The next six weeks will provide an abundance of produce in these three areas. Continue to harvest vegetables as they ripen. Warm-season crops like peppers and tomatoes must be picked as soon as possible. If an early frost threatens, cover these plants with baskets or light blankets. Refrigerating tomatoes causes them to lose their flavor. Store in a cool, 60 to 70-degree room for a few days.
Begin to harvest late-season squash and early pumpkins. Full-sized pumpkins need to remain on the vine as long as possible to achieve their maximum size.
Allow collards, kale and Brussels sprouts to be hit with frost before harvesting. This improves their flavor.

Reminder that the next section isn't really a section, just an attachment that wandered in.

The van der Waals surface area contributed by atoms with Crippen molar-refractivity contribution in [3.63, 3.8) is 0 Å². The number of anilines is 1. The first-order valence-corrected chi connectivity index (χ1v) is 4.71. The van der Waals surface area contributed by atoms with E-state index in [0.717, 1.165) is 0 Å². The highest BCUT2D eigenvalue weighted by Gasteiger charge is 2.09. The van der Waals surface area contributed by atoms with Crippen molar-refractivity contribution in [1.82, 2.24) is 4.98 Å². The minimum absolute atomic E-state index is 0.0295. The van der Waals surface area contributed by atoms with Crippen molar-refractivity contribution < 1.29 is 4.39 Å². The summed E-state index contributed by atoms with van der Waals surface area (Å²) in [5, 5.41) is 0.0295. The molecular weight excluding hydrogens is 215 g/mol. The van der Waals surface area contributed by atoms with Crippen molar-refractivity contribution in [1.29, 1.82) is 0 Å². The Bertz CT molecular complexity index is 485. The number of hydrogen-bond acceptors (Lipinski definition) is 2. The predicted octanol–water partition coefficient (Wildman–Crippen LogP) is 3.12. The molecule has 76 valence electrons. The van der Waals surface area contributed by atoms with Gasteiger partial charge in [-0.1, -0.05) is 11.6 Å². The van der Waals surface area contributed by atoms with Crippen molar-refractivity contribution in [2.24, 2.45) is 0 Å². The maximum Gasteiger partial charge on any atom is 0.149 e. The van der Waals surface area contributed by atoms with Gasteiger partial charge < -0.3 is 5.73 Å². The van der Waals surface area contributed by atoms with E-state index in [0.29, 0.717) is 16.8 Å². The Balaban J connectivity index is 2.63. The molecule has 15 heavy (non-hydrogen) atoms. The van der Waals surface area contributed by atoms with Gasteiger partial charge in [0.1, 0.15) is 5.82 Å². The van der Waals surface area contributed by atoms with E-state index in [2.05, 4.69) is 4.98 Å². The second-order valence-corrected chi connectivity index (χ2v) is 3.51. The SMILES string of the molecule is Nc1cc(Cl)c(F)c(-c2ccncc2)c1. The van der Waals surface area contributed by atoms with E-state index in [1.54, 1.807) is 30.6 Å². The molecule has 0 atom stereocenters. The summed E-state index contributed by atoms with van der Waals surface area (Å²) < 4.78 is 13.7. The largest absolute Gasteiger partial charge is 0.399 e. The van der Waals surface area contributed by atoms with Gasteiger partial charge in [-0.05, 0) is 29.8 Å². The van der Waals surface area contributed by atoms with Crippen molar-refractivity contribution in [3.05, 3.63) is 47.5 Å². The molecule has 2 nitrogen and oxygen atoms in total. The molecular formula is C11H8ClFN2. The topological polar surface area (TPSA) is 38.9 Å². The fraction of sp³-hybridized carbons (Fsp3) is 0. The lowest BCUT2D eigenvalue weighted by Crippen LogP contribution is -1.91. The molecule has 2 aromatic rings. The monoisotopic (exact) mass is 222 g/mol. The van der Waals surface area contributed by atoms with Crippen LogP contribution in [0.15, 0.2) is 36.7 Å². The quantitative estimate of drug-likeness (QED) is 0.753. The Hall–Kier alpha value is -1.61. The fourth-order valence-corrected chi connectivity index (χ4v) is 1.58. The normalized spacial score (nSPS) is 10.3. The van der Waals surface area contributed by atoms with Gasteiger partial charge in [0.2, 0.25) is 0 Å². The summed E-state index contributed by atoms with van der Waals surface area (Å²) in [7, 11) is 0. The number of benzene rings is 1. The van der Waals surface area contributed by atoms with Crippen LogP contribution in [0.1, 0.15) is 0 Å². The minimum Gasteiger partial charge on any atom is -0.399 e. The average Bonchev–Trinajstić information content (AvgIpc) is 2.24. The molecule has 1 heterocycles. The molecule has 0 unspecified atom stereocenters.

Begin to harvest second crop of any cool-season lettuces, spinach, peas, radishes or chard that were planted in August.
Continue to snip herbs to use fresh, to dry or to freeze. If herbs have gone to flower or seed, discontinue harvesting, since the flavor has then left the foliage.
Everbearing raspberry bushes will produce their fall crop on the top half of the canes. After harvest, prune out the top half of the plants. The lower half of the canes will produce fruit early next summer. After harvesting the summer crop, prune the canes to the ground.
Maintain good sanitation throughout the vegetable garden. Remove diseased plants immediately as well as those that have finished their growth cycle for the year. Compost only healthy plant material.